Overview of golf course named Knotty Hill Golf Club

Knotty Hill Golf Club

England

Details

Holes

18

Par

70

Built

1992

Type

n/a

Architect

Chris Stanton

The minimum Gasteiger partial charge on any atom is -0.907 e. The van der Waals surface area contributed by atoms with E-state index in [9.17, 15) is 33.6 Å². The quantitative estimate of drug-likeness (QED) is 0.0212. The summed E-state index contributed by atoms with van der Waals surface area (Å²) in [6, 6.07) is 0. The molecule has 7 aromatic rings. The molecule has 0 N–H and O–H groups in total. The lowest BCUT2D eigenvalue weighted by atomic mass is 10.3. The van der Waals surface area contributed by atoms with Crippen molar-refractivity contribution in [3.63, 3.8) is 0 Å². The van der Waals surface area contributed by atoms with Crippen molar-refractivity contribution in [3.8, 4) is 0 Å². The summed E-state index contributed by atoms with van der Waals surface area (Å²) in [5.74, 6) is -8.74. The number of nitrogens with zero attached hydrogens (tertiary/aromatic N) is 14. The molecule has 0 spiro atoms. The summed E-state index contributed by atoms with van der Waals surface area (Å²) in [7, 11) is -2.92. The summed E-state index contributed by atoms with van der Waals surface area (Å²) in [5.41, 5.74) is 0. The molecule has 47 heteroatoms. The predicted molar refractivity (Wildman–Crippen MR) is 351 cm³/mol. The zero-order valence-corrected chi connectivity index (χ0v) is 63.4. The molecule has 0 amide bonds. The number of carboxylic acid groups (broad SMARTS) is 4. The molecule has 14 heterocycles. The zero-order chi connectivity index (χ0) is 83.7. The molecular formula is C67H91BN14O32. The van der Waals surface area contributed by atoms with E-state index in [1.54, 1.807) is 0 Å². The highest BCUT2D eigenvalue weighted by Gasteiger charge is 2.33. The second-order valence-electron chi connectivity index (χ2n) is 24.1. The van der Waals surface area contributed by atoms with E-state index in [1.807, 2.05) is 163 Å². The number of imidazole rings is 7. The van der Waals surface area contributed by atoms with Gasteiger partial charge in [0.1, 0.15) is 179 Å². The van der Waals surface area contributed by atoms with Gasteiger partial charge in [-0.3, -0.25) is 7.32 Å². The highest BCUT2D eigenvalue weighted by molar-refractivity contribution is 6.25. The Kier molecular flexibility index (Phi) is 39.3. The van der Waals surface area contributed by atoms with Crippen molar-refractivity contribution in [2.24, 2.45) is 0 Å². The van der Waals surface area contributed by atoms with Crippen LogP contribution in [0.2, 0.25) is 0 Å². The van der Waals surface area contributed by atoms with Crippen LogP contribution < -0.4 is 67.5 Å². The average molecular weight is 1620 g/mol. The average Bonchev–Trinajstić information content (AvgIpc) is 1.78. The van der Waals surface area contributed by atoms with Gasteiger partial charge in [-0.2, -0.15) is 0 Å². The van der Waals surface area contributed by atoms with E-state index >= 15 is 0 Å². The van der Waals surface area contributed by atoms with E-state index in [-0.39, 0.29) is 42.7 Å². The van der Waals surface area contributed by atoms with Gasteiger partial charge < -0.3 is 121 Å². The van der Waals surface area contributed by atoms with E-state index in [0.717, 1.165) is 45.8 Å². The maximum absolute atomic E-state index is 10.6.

Denis Craggs, the founder of Knotty Hill Golf Centre at Sedgefield, near Stockton-on-Tees in Durham, is a man with a vision – to provide affordable golf all year round for the serious golfer and casual player alike, of all ages, in a friendly, inclusive atmosphere. That vision has seen the Craggs family establish a successful business that has grown steadily over the last 20 years from a 14-bay floodlit driving range to a 54-hole golf centre with two driving ranges, a short game practice green with bunkers and chipping areas, and an outdoor natural grass tee range. Amazingly, membership and green fees have hardly changed since the centre opened in 1991, and the same number of staff maintain the course now as when the first 18 holes were opened in 1992. The Craggs family has been farming in the area for 100 years, and it was Denis’ father Frank who had the original idea for a golf course as far back as the mid-1960s, after the family bought an additional 210 acres of farmland in 1962. The idea resurfaced when interest in golf really took off in the late 1980s and early 1990s, and farm diversification was all the rage. Knotty Hill very nearly didn’t make it past the drawing board, as Denis struggled to find anyone willing to lend him the money to get started. After much effort and research, an initial loan was obtained from the Agricultural Mortgage Corporation. Since that time, Denis has never taken out another loan, with expansion of the business always being funded by income. “That’s why the driving range came first,” said Denis. “There was no farm income as we had no crops to sell, so we had to make some money somehow. Once we got the driving range up and running, that effectively paid for the first 18 holes to be constructed, and it just went on from there. “Our initial studies into golf led us to understand that, just like farming, we had to expand to survive and ultimately make a profit. We had always planned to build two 18-hole courses eventually, and we also wanted a clubhouse, so we needed to increase visitor numbers to achieve both aims. “We also always planned to build a big, modern course to use big, modern machinery. The contours of the site naturally lent themselves to golf, and we’ve never really had to change the basic topography, it was there from the start – we’ve been very lucky in that respect.” The first 18 holes grew to 27 by 1996, the 36-hole target was reached a couple of years later, and the clubhouse was built in 2000. Finally, the current 54-hole golf centre was opened in 2009, providing five loops of nine, with the flexibility to change holes around so that visitors can experience something different each time they play, and to ensure at least 18 holes can always be open right through the winter. Unusually, the clubhouse has no alcohol licence. “We want to keep it that way, too, to have it open to all and make everyone that comes here feel equal,” said Denis. “When we did our original research, one of the main things we found that people really hated was members’ cliques and too many rules – we always said we had to change this perception of golf. “The clubhouse has been a massive selling point for this club, as people can relax and bring the whole family. I do believe some golf courses are losing out simply because people are frightened to go – we try to cater for everybody, regardless of age or ability.” With the expansion of the course, however, came a dilemma. More holes meant more grass to maintain and therefore increased costs. In 2007, the family initiated a five-year plan with the essential aim of reducing fuel consumption and man hours, which led to the course being closed every Monday to enable the bulk of the course maintenance activities to be carried out without affecting play. “Basically we found that to continue expanding, we needed to address the machinery situation to control the course running costs, which were getting too high. We’d designed the course to take big machinery, but we were running too many greens’ and fairway mowers, and chasing people around the course – people come to play golf, they don’t want to be pestered by us working around them. “We therefore thought about closing for one day a week, to try and do most of the key jobs on that day, and admittedly it was a big decision. However, we carried out a three-month trial and found that it had no detrimental effect on our income at all – most people opted to play on a different day, so we went for it full-time.

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